Women in American History
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Women In History
African American History
Te Ata Fisher, Chickasaw, entertained President Franklin D. Roosevelt and King George VI of Britain through song, dance and storytelling. Born in 1895, Te Ata, which means “Bearer of the Morning” spent much of her 99 years telling the stories and folklore of her people to local and worldwide audiences. Te Ata shared her gift of storytelling on the Chautauqua circuit in the 1920s – a lecture circuit used by entertainers, politicians and religious leaders before the advent of radio broadcasts.
Victoria Woodhull (1838 - 1927). She was quite a lady ... the first woman to run for President of the United States (1872); first woman to start a weekly newspaper, first woman along with her sister to operate a brokerage firm in Wall Street (where she made a fortune). She fought for women's rights, against corruption and for labor reforms. The reforms and ideals espoused by her for the common working class against the corrupt rich business elite were extremely controversial in her time.
Cynthia Ann Parker was kidnapped at age 9 by Comanches who massacred her family. She lived with them for 24 years, forgetting her white ways. She married Chief Peta Nocona and had 3 children including Quanah Parker. Rescued at age 34 by Texas Rangers, but for 10 yrs. refused to adjust to white ways. She escaped once only to be "rescued" again. Heartbroken over the loss of her husband and children, she stopped eating and died of influenza in 1870, after the death of her youngest daughter.
Edmonia Lewis (1845-1909) was an African American and Native American sculptor that would find success despite discrimination for her race and gender. She was an art student at Oberlin College and would excel in her courses but would later drop out after being accused of theft and poisoning two classmates; this led to a mob beating her up severely, only to have her acquitted of any wrong doing at trial.
A forgotten profession: In the days before alarm clocks were widely affordable, people like Mary Smith of Brenton Street were employed to rouse sleeping people in the early hours of the morning. They were commonly known as ‘knocker-ups’ or ‘knocker-uppers’. Mrs. Smith was paid sixpence a week to shoot dried peas at market workers’ windows in Limehouse Fields, London. Photograph from Philip Davies’ Lost London: 1870-1945.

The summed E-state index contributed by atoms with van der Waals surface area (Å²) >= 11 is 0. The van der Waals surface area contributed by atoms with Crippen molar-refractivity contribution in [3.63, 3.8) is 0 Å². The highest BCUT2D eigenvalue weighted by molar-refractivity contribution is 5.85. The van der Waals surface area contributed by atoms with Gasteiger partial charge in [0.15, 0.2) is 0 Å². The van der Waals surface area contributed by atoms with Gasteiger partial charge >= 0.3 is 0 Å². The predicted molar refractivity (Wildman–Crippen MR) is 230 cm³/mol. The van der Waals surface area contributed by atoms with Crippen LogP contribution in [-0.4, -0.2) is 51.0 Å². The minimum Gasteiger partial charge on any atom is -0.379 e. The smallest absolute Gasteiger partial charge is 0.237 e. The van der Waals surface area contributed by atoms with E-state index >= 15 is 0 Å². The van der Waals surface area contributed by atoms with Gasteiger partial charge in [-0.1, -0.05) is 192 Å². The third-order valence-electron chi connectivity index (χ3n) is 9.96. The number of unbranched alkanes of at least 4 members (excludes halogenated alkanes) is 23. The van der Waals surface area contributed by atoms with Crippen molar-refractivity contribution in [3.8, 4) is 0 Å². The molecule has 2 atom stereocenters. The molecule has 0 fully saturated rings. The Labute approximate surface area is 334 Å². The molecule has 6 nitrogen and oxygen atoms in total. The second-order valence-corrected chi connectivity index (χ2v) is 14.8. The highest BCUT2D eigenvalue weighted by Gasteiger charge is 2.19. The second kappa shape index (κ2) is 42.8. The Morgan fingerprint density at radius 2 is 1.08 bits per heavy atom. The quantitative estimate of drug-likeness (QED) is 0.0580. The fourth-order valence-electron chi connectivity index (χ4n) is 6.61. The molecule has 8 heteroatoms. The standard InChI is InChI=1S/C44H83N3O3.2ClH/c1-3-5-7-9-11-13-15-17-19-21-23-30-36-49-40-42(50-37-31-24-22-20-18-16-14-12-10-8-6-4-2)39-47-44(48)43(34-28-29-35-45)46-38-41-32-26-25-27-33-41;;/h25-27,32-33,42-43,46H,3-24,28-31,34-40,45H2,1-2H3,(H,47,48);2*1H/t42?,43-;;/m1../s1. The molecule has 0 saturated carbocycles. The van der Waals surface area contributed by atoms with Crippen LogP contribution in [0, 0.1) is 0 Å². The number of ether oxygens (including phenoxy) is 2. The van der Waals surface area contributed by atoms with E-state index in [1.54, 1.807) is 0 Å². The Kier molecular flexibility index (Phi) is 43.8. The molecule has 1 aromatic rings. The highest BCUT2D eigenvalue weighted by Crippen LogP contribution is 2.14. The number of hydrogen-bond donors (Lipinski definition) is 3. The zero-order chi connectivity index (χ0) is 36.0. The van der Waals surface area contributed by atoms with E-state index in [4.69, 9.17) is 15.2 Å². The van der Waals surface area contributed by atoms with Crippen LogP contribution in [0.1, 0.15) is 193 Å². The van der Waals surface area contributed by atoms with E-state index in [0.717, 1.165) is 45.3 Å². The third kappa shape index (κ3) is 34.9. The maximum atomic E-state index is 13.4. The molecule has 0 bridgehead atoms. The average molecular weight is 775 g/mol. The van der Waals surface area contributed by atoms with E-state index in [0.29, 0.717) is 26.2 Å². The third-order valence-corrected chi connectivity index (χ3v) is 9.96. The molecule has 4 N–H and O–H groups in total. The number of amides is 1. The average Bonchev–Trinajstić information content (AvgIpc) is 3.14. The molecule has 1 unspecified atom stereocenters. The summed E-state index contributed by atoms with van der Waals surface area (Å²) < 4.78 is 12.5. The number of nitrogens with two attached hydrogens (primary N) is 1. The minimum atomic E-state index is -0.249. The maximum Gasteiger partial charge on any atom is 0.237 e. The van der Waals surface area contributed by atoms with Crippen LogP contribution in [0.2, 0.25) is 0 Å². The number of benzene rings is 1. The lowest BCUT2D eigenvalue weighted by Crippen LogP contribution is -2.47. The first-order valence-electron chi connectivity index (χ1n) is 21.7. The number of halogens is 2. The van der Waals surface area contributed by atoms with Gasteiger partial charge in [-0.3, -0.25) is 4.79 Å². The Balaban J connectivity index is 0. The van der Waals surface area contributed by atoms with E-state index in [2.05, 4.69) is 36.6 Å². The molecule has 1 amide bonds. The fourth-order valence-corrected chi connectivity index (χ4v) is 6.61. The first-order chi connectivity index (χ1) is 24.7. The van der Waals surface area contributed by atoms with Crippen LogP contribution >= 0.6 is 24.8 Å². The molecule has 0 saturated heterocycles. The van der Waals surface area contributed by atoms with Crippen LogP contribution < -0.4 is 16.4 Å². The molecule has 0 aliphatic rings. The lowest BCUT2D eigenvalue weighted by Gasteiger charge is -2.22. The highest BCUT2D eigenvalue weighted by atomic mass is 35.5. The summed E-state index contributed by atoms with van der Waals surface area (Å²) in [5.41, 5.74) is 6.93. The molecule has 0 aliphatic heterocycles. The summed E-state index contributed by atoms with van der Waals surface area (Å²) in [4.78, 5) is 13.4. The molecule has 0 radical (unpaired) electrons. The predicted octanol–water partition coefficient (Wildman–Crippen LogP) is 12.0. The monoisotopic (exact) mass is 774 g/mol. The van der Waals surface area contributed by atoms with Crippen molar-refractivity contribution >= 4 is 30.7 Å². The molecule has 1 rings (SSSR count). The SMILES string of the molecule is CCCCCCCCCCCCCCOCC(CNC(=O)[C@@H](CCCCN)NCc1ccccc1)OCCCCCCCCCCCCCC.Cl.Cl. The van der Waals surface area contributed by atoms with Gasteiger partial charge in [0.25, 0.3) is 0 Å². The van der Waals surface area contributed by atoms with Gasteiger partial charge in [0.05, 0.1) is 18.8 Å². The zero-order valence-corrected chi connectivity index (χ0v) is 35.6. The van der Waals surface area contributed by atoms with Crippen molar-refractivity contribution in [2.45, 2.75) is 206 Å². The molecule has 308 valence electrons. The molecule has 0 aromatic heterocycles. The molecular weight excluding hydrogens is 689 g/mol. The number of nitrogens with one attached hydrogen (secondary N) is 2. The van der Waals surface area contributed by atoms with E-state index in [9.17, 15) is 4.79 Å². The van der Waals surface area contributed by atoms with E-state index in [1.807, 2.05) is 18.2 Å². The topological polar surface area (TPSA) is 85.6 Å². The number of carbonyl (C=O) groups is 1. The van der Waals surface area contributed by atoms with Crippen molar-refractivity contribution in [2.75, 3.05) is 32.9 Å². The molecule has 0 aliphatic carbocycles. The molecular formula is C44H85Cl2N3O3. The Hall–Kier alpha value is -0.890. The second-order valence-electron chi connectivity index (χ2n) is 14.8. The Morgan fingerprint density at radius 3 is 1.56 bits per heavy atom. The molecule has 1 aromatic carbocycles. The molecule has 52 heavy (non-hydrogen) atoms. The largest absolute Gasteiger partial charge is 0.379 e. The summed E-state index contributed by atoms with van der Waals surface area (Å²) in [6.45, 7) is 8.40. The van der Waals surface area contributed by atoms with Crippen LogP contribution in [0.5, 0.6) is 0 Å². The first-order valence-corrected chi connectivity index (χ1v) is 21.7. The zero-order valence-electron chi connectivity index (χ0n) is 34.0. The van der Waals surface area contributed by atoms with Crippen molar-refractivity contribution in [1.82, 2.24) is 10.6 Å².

Dr. Martha Euphemia Rosalie Lofton Haynes was the first African-American female Mathematician. Her father was a dentist and investor, and her mother was active in the Catholic Church. She preferred to be called Euphemia rather than Martha, and received her B.A in Mathematics from Smith College. She minored in psychology. She received her masters degree in education from the University of Chicago and her Ph.D in mathematics from The Catholic University in Washington, in 1943 becoming the f...
Amy Johnson, English aviator 1903-1941 One of the first women to gain a pilot's licence, Johnson won fame when she flew solo from Britain to Australia in 1930. Her dangerous flight took 17 days. Later she flew solo to India and Japan and became the first woman to fly across the Atlantic East to West, she volunteered to fly for The Women's Auxiialry Air Force in WW2, but her plane was shot down over the River Thames and she was killed
I have always been appalled at what happened to Rosemary Kennedy. Her father Joe Kennedy did not like her 'uncontrollable' behavior (she was likely struggling with depression but was bright and vibrant too) so he secretly authorized a labotomy.It left her paralyzed, unable to function, barely talk and at the thought function of a 2 year old. She was NEVER talked about again EVER by her family. She lived at St.Calletta in WI, unable to do anything for herself until she passed away in 2005 at 86.